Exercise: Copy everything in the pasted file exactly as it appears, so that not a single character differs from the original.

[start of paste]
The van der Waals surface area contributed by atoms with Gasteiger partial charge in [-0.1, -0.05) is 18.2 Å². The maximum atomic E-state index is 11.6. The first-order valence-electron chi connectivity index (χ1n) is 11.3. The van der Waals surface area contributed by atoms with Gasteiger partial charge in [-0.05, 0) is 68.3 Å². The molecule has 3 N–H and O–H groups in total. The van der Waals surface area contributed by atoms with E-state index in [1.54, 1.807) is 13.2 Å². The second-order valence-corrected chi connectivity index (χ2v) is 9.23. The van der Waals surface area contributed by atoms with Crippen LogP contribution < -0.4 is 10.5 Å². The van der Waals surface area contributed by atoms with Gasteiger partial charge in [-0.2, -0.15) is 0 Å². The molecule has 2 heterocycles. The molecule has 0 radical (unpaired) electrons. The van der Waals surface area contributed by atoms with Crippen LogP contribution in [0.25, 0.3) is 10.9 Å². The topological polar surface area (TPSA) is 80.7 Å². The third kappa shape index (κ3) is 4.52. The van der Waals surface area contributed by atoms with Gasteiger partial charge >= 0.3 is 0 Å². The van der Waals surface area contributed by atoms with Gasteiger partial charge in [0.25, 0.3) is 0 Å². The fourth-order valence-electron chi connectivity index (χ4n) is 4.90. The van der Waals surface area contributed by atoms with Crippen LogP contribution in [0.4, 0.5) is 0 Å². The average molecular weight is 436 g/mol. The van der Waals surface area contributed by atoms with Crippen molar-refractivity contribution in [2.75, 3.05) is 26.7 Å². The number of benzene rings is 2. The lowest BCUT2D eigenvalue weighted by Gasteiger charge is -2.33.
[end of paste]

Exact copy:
The van der Waals surface area contributed by atoms with Gasteiger partial charge in [-0.1, -0.05) is 18.2 Å². The maximum atomic E-state index is 11.6. The first-order valence-electron chi connectivity index (χ1n) is 11.3. The van der Waals surface area contributed by atoms with Gasteiger partial charge in [-0.05, 0) is 68.3 Å². The molecule has 3 N–H and O–H groups in total. The van der Waals surface area contributed by atoms with E-state index in [1.54, 1.807) is 13.2 Å². The second-order valence-corrected chi connectivity index (χ2v) is 9.23. The van der Waals surface area contributed by atoms with Crippen LogP contribution < -0.4 is 10.5 Å². The van der Waals surface area contributed by atoms with Gasteiger partial charge in [-0.2, -0.15) is 0 Å². The molecule has 2 heterocycles. The molecule has 0 radical (unpaired) electrons. The van der Waals surface area contributed by atoms with Crippen LogP contribution in [0.25, 0.3) is 10.9 Å². The topological polar surface area (TPSA) is 80.7 Å². The third kappa shape index (κ3) is 4.52. The van der Waals surface area contributed by atoms with Gasteiger partial charge >= 0.3 is 0 Å². The van der Waals surface area contributed by atoms with Gasteiger partial charge in [0.25, 0.3) is 0 Å². The fourth-order valence-electron chi connectivity index (χ4n) is 4.90. The van der Waals surface area contributed by atoms with Crippen LogP contribution in [0.4, 0.5) is 0 Å². The average molecular weight is 436 g/mol. The van der Waals surface area contributed by atoms with Crippen molar-refractivity contribution in [2.75, 3.05) is 26.7 Å². The number of benzene rings is 2. The lowest BCUT2D eigenvalue weighted by Gasteiger charge is -2.33.